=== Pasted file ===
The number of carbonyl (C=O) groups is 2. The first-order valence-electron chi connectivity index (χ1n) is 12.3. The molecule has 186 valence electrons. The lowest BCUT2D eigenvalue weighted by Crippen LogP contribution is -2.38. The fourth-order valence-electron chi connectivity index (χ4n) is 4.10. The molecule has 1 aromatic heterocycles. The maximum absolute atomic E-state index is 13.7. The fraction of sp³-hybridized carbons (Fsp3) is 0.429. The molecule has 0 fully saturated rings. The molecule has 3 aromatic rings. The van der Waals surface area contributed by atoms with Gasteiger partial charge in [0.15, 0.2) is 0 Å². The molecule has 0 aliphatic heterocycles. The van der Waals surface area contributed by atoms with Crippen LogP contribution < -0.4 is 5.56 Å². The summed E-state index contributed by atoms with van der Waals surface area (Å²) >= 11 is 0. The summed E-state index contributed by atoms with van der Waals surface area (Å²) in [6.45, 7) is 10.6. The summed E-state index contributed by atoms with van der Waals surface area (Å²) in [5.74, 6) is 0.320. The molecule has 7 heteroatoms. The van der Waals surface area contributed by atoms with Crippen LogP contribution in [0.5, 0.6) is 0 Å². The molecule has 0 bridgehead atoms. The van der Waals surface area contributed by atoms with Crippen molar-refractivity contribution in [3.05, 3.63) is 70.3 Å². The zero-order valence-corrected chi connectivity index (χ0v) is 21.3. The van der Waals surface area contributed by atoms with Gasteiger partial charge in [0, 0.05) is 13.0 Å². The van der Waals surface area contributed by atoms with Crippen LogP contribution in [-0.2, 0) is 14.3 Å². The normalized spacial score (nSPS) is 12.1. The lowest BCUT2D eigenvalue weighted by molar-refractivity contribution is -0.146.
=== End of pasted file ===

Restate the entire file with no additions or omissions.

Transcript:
The number of carbonyl (C=O) groups is 2. The first-order valence-electron chi connectivity index (χ1n) is 12.3. The molecule has 186 valence electrons. The lowest BCUT2D eigenvalue weighted by Crippen LogP contribution is -2.38. The fourth-order valence-electron chi connectivity index (χ4n) is 4.10. The molecule has 1 aromatic heterocycles. The maximum absolute atomic E-state index is 13.7. The fraction of sp³-hybridized carbons (Fsp3) is 0.429. The molecule has 0 fully saturated rings. The molecule has 3 aromatic rings. The van der Waals surface area contributed by atoms with Gasteiger partial charge in [0.15, 0.2) is 0 Å². The molecule has 0 aliphatic heterocycles. The van der Waals surface area contributed by atoms with Crippen LogP contribution < -0.4 is 5.56 Å². The summed E-state index contributed by atoms with van der Waals surface area (Å²) >= 11 is 0. The summed E-state index contributed by atoms with van der Waals surface area (Å²) in [6.45, 7) is 10.6. The summed E-state index contributed by atoms with van der Waals surface area (Å²) in [5.74, 6) is 0.320. The molecule has 7 heteroatoms. The van der Waals surface area contributed by atoms with Crippen LogP contribution in [0.5, 0.6) is 0 Å². The molecule has 0 bridgehead atoms. The van der Waals surface area contributed by atoms with Crippen molar-refractivity contribution in [3.05, 3.63) is 70.3 Å². The zero-order valence-corrected chi connectivity index (χ0v) is 21.3. The van der Waals surface area contributed by atoms with Gasteiger partial charge in [0, 0.05) is 13.0 Å². The van der Waals surface area contributed by atoms with Crippen LogP contribution in [-0.2, 0) is 14.3 Å². The normalized spacial score (nSPS) is 12.1. The lowest BCUT2D eigenvalue weighted by molar-refractivity contribution is -0.146.